Celery Juicing: Superfood or Super Fad?

There’s a new wellness trend filling up feeds on social media. Celery juicing, a movement started by Anthony William, “the Medical Medium,” has captured the hearts of celebrities and wellness influencers across the Internet. William claims drinking 16 ounces of the cold-pressed veggie every morning has health benefits, like improved gut health, weight loss, clear skin, flushing out viruses and more. 

So, is the green stalk as magical as people think? UnityPoint Health Registered Dietitian, Emma Rueth, MS, RDN, LDN, did her own research and had this to say about the superfood super fad.

It’s Packed with Vitamins

Rueth says like any fruit or vegetable juice, health benefits of celery juice come from the micronutrient-content that’s concentrated by juicing celery or any type of produce.

“Celery is a good source of vitamin K, folate and potassium, so juicing large amounts may act like a multivitamin drink,” Rueth says.

She adds that drinking juiced vegetables instead of eating whole produce offers more vitamins and minerals due to the decreased fiber content.

“One bunch of celery may be too filling to consume at once. However, if juicing that bunch only produces 8 ounces of juice, you could easily consume that amount of liquid in one sitting.”

(Based on William’s recommendation, you would need to juice at least two bunches of celery to make 16 ounces.)

Celery Isn’t Superior to Other Veggies

William believes celery juice increases and strengthens bile, restores the central nervous system and removes old toxins and poisons from the liver. However, Rueth says there is no specific healing-benefit celery has over other types of vegetables.

“Choose a wide variety of vegetables and fruits to consume during your week to receive the different vitamins and minerals your body needs to stay healthy.”

You Lose Healthy Fiber  

Rueth says the main difference between whole versus juiced vegetables is the fiber content. When juiced, fiber is removed from the fruit or vegetable.

“Fiber is an extremely important nutrient for maintaining good general health. There are two types: soluble and insoluble. Whole celery is a great source of insoluble fiber, which acts as a bulking agent in the gut. It can help keep you regular and maintain a healthy weight.”

Rueth says this is because fiber-rich foods digest more slowly and help to steady blood sugar, which keeps you feeling full longer.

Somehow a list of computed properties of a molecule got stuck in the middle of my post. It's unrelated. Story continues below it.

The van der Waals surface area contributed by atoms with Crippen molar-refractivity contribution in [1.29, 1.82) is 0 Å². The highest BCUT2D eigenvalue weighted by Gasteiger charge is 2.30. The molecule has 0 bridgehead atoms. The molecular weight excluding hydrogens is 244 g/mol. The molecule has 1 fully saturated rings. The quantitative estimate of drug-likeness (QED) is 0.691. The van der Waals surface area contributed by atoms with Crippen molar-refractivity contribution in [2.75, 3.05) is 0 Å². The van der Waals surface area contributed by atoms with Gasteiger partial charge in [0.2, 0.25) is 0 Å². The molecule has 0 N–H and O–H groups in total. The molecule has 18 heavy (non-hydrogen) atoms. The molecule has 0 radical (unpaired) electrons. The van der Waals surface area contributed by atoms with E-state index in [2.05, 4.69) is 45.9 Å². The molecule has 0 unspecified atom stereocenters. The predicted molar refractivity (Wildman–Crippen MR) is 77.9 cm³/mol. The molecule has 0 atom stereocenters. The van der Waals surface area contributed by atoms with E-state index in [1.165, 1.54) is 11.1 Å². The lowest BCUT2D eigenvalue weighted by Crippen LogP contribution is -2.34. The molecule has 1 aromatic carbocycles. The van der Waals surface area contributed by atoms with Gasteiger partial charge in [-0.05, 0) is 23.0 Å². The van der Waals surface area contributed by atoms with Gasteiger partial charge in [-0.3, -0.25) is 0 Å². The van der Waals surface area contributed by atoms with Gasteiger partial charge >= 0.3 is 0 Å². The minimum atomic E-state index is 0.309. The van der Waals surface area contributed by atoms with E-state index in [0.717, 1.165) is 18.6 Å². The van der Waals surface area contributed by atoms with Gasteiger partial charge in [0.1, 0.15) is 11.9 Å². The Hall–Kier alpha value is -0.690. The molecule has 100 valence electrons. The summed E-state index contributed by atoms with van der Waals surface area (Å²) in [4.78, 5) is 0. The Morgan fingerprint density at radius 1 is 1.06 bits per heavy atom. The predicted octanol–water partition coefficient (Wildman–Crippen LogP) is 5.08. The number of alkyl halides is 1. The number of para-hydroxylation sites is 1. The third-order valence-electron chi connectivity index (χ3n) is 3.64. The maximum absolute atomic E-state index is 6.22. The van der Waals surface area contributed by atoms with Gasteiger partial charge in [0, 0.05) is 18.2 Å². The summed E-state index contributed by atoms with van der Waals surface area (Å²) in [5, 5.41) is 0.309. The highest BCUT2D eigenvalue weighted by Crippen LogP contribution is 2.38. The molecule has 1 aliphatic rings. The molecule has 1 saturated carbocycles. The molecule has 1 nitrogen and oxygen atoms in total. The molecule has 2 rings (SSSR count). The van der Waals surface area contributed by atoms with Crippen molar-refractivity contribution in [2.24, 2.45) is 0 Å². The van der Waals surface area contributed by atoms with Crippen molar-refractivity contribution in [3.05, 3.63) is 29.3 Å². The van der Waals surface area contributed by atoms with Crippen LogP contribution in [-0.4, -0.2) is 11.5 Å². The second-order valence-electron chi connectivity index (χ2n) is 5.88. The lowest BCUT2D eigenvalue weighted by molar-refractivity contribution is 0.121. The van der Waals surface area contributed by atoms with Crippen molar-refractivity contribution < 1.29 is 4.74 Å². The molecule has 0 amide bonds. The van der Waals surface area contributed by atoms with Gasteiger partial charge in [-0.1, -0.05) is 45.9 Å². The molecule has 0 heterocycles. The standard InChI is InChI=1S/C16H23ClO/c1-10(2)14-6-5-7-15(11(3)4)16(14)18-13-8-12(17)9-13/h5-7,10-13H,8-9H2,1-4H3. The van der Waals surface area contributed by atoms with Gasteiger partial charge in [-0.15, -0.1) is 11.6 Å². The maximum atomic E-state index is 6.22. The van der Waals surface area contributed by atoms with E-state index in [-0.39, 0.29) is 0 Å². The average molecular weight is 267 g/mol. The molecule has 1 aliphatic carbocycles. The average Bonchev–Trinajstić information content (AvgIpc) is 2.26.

“Insoluble fiber can also lower your risk of diabetes, heart disease and certain types of cancers,” she adds.

What Celery Juice Can and Can’t Do for Your Health

Based on her research, Rueth provides a synopsis of the healthy celery juice side effects and what’s mostly hype.

  • Prevent Cancer: False. Cancer development is multifactorial, and there is no scientific evidence to suggest one food item can prevent cancer in all individuals.
  • Lower Cholesterol: False. As a source of insoluble fiber, whole celery may help to decrease overall heart disease risk and promote gut health.
  • Control Blood Pressure: True. When juiced, the natural nitrate found in celery has been shown to help reduce blood pressure.
  • Prevent Digestive Disorders:  False. These is no evidence of an association between celery juice and digestive disorders. The insoluble fiber in whole celery may help reduce the risk of developing digestive disorders
  • Act as an Anti-Inflammatory: True. Celery provides antioxidants, which can have anti-inflammatory action. 
  • Aid in Weight Loss: False. However, whole celery may help maintain a healthy weight because of its fiber.
  • Promote Clear Skin: False. Hydration influences skin health, and celery is 95 percent water (not juiced). While it may keep the body hydrated, there are no principles of celery juice that make it particularly hydrating to the skin.

When in Doubt, Evidence-Based is Best

Rueth says when it comes to wellness fads to proceed with caution. If it seems too good to be true — it probably is.

“The fact that Anthony William states he has no medical training is a red flag. I believe in evidence-based recommendations, and celery juicing is not one of them right now.”